Author Interview: Margot Mifflin

Margot Mifflin

Margot Mifflin, author of The Blue Tattoo

Margot Mifflin is the author of, Blue Tattoo and Bodies of Subversion: A Secret History of Women and Tattoo. Books in Common recently asked her a few questions on her Community/Campus Reads speaking engagements, and how her books work as subjects for these programs.

What are some of the “teachable” moments in your books that make them work well for a Community/Campus Reads program?

The Blue Tattoo gives people a sense of the impact of westward migration on Southwest Indians by showing the rich life of the Mohave before whites came through their territory, how they interacted with them in the first encounters, and the devastating effect—continuing today—this had on their culture.

Bodies of Subversion offers a way of discussing women’s body issues from the perspectives of art history, sociology, anthropology, and feminist studies.  I’m always interested to see how the questions express the same curiosity about women’s motivations for getting tattooed, which opens the door to discussions about tolerance and understanding, since their reason range from reclaiming the body after sexual abuse, to celebrating the body in this era of women’s empowerment, to marking life transitions and achievements.

What do you think of the Community Reads structure as a literary event format?  It’s great because it’s open to the public, which allows for moments like … (see below).

Would you share some notable experiences you’ve had at Community Reads events that you’ve participated in? When I was talking about The Blue Tattoo in Yuma, AZ, I met both local Indians whose tribes played a role in the story, and Oatman descendants who came to hear about it. In a sense the story was still alive because these people were there talking about it. One Quechan Indian told me his tribe had a different perspective on a battle I described from the Mohave perspective in my book.  It was like being able to go back in history and retrieve new information, even after the book had been published.  Also, people were very excited about the story because an important piece of it, Olive Oatman’s ransom back to the whites, happened locally.  I think this is the reason this was the best attended talk I’ve given.   (See Books in Common Interview with One Book Yuma)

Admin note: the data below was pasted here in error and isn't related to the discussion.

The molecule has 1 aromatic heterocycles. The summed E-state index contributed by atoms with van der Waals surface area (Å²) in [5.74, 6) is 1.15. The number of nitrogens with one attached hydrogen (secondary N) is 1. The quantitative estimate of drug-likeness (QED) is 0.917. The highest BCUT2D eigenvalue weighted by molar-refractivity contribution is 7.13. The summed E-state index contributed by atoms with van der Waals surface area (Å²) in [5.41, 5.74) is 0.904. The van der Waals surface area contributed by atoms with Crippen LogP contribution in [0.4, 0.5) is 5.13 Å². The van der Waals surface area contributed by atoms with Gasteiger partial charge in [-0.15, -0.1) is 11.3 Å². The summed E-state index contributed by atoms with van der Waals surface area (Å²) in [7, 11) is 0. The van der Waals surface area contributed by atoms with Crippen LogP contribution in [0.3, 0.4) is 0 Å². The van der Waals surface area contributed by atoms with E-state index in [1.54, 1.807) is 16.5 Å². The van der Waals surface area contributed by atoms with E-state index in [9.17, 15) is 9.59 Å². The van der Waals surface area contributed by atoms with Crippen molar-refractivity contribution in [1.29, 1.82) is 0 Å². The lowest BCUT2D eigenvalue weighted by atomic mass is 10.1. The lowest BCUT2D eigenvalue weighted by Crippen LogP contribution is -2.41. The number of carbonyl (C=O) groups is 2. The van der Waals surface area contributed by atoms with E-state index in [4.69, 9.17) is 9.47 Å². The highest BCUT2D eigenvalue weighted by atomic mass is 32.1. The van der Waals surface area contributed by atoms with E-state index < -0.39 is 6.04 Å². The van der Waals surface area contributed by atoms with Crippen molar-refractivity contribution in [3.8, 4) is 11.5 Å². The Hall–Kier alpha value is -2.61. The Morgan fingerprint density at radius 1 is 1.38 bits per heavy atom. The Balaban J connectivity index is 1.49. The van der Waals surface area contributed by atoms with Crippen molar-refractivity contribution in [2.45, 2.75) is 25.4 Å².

What other kinds of events – both literary and academic – have you found your books well-suited to or had interesting experiences at? I’ve spoken about it at art museums, universities, book festivals and bookstores, even tattoo conventions  Every venue works, but now that art museums are starting to show tattoo art, I see an increase in interest there.

Is there anything else you’d like to add?

(regarding Bodies of Subversion): I notice that in discussions about tattoo art, people  [including Katie Couric!] often get tangled up with the question of whether they would or should have a tattoo or not, which is something I try to discourage. I’m not tattooed, yet I’m interested in tattooing as an under-explored and under-critiqued art form that you see virtually every day.  You don’t have to have tattoos to appreciate the history they carry and the very exciting design evolution they’re experiencing today. Also, they no longer represent countercultural non-conformity, so it’s fascinating to look at them as passkeys to the psyches and passions of the people who wear them now, coming from all walks of life.

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